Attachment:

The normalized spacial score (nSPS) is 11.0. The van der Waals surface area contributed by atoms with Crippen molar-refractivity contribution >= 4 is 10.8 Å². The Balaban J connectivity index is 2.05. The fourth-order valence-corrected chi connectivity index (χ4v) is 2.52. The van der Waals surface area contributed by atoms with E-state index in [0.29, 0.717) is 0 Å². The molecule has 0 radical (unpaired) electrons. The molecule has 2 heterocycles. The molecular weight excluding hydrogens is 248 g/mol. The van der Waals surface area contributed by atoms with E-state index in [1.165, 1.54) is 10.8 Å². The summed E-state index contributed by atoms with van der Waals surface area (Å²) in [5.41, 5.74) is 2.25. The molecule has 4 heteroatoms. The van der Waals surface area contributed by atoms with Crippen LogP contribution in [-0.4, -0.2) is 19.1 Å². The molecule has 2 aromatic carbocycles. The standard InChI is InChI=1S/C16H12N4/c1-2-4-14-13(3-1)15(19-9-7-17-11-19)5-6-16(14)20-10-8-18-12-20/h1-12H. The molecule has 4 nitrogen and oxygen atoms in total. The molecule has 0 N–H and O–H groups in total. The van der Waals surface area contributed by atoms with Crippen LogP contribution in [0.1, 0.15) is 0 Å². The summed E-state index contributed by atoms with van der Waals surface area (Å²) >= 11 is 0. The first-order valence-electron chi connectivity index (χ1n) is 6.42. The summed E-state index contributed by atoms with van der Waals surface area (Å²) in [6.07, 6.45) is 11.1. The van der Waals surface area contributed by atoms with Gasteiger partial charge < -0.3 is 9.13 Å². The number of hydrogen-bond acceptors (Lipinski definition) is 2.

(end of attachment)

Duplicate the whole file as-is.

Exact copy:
The normalized spacial score (nSPS) is 11.0. The van der Waals surface area contributed by atoms with Crippen molar-refractivity contribution >= 4 is 10.8 Å². The Balaban J connectivity index is 2.05. The fourth-order valence-corrected chi connectivity index (χ4v) is 2.52. The van der Waals surface area contributed by atoms with E-state index in [0.29, 0.717) is 0 Å². The molecule has 0 radical (unpaired) electrons. The molecule has 2 heterocycles. The molecular weight excluding hydrogens is 248 g/mol. The van der Waals surface area contributed by atoms with E-state index in [1.165, 1.54) is 10.8 Å². The summed E-state index contributed by atoms with van der Waals surface area (Å²) in [5.41, 5.74) is 2.25. The molecule has 4 heteroatoms. The van der Waals surface area contributed by atoms with Crippen LogP contribution in [-0.4, -0.2) is 19.1 Å². The molecule has 2 aromatic carbocycles. The standard InChI is InChI=1S/C16H12N4/c1-2-4-14-13(3-1)15(19-9-7-17-11-19)5-6-16(14)20-10-8-18-12-20/h1-12H. The molecule has 4 nitrogen and oxygen atoms in total. The molecule has 0 N–H and O–H groups in total. The van der Waals surface area contributed by atoms with Crippen LogP contribution in [0.1, 0.15) is 0 Å². The summed E-state index contributed by atoms with van der Waals surface area (Å²) >= 11 is 0. The first-order valence-electron chi connectivity index (χ1n) is 6.42. The summed E-state index contributed by atoms with van der Waals surface area (Å²) in [6.07, 6.45) is 11.1. The van der Waals surface area contributed by atoms with Gasteiger partial charge < -0.3 is 9.13 Å². The number of hydrogen-bond acceptors (Lipinski definition) is 2.